About the Author

Andrew W. Appel is the Eugene Higgins Professor and Chairman of the Department of Computer Science at Princeton University.

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An Introduction to the New Testament: The Abridged Edition (The Anchor Yale Bible Reference Library)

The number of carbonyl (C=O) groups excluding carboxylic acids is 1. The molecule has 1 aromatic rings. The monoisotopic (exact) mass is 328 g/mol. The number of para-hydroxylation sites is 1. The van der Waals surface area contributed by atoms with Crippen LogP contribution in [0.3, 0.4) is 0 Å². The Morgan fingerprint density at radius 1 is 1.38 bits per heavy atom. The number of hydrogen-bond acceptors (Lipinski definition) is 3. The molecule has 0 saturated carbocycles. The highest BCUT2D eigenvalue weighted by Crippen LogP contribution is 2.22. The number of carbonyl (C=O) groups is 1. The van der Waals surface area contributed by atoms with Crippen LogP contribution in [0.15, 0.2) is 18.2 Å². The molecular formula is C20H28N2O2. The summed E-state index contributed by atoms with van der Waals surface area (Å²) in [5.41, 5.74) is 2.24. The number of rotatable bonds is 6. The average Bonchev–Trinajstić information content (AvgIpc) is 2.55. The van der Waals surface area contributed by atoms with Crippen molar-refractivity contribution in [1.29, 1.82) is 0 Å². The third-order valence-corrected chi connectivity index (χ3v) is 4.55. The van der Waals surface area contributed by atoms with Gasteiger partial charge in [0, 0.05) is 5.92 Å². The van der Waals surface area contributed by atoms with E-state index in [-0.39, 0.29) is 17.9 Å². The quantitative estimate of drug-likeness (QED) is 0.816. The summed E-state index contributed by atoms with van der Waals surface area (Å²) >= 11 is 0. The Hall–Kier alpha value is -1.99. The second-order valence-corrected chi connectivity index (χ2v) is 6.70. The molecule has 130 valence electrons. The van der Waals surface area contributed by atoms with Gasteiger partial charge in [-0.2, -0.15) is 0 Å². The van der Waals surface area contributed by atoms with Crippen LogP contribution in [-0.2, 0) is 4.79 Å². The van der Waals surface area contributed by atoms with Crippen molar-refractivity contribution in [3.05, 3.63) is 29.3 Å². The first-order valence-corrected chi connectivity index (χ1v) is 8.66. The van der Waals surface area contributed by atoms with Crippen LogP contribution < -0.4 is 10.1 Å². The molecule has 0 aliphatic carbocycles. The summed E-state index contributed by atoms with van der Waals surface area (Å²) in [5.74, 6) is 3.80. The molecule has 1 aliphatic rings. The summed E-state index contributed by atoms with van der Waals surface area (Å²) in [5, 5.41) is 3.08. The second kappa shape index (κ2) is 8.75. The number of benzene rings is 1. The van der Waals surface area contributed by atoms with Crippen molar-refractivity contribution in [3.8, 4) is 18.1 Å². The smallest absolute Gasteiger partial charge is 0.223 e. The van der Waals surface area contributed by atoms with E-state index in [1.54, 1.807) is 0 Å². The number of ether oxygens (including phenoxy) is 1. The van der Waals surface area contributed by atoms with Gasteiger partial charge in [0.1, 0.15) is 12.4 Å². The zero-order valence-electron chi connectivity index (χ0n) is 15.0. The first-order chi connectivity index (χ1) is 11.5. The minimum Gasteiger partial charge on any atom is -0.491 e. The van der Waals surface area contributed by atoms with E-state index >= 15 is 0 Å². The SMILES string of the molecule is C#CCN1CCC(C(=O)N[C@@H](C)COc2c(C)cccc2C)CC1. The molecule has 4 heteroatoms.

A long-awaited abridgement of Raymond Brown’s classic and best-selling introduction to the New Testament Since its publication in 1997, Raymond Brown’s Introduction to the New Testament has been widely embraced by modern readers seeking to understand the Christian Bible. Acknowledged as a paragon of New Testament studies in his lifetime, Brown was a gifted communicator who wrote with ease and clarity. Abridged by Marion Soards, who worked with Brown on the original text, this new, concise version maintains the essence and centrist interpretation of the original without tampering with Brown’s perspective, insights, or conclusions. The biblical writings themselves remain the focus, but there are also chapters dealing with the nature, origin, and interpretation of the New Testament texts, as well as chapters concerning the political, social, religious, and philosophical world of antiquity. Furthermore, augmenting Brown’s commentary on the New Testament itself are topics such as the Gospels’ relationship to one another; the form and function of ancient letters; Paul’s thought and life, along with his motivation, legacy, and theology; a reflection on the historical Jesus; and a survey of relevant Jewish and Christian writings. This comprehensive, reliable, and authoritative guidebook is now more accessible for novices, general readers, Bible study groups, ministers, scholars, and students alike.